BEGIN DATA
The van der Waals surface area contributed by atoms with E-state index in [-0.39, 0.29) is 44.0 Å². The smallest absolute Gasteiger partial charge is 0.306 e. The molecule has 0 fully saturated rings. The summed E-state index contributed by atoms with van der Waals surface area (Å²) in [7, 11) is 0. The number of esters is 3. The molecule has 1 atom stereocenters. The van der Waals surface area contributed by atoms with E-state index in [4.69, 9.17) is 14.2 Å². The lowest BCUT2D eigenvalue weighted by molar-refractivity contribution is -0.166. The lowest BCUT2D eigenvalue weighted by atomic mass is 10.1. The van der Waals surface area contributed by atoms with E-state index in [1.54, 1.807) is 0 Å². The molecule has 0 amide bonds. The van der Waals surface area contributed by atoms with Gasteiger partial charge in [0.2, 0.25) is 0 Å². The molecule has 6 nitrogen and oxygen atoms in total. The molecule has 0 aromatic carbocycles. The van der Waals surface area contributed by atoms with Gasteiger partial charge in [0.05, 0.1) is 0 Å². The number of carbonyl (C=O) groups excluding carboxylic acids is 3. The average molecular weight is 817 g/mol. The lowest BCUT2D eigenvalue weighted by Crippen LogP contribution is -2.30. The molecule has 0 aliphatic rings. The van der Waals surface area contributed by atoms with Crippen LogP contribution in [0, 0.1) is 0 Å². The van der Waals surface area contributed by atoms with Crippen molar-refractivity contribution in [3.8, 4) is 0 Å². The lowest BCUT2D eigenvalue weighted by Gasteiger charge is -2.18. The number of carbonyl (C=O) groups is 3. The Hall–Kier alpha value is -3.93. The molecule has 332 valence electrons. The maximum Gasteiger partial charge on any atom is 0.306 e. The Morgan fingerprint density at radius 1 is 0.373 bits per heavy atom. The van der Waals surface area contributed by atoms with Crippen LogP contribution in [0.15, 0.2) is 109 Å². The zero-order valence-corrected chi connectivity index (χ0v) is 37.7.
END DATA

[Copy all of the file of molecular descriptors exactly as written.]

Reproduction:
The van der Waals surface area contributed by atoms with E-state index in [-0.39, 0.29) is 44.0 Å². The smallest absolute Gasteiger partial charge is 0.306 e. The molecule has 0 fully saturated rings. The summed E-state index contributed by atoms with van der Waals surface area (Å²) in [7, 11) is 0. The number of esters is 3. The molecule has 1 atom stereocenters. The van der Waals surface area contributed by atoms with E-state index in [4.69, 9.17) is 14.2 Å². The lowest BCUT2D eigenvalue weighted by molar-refractivity contribution is -0.166. The lowest BCUT2D eigenvalue weighted by atomic mass is 10.1. The van der Waals surface area contributed by atoms with E-state index in [1.54, 1.807) is 0 Å². The molecule has 0 amide bonds. The van der Waals surface area contributed by atoms with Gasteiger partial charge in [0.2, 0.25) is 0 Å². The molecule has 6 nitrogen and oxygen atoms in total. The molecule has 0 aromatic carbocycles. The van der Waals surface area contributed by atoms with Gasteiger partial charge in [0.05, 0.1) is 0 Å². The number of carbonyl (C=O) groups excluding carboxylic acids is 3. The average molecular weight is 817 g/mol. The lowest BCUT2D eigenvalue weighted by Crippen LogP contribution is -2.30. The molecule has 0 aliphatic rings. The van der Waals surface area contributed by atoms with Crippen LogP contribution in [0, 0.1) is 0 Å². The van der Waals surface area contributed by atoms with Crippen molar-refractivity contribution in [3.8, 4) is 0 Å². The lowest BCUT2D eigenvalue weighted by Gasteiger charge is -2.18. The number of carbonyl (C=O) groups is 3. The Hall–Kier alpha value is -3.93. The molecule has 332 valence electrons. The maximum Gasteiger partial charge on any atom is 0.306 e. The Morgan fingerprint density at radius 1 is 0.373 bits per heavy atom. The van der Waals surface area contributed by atoms with Crippen LogP contribution in [0.15, 0.2) is 109 Å². The zero-order valence-corrected chi connectivity index (χ0v) is 37.7.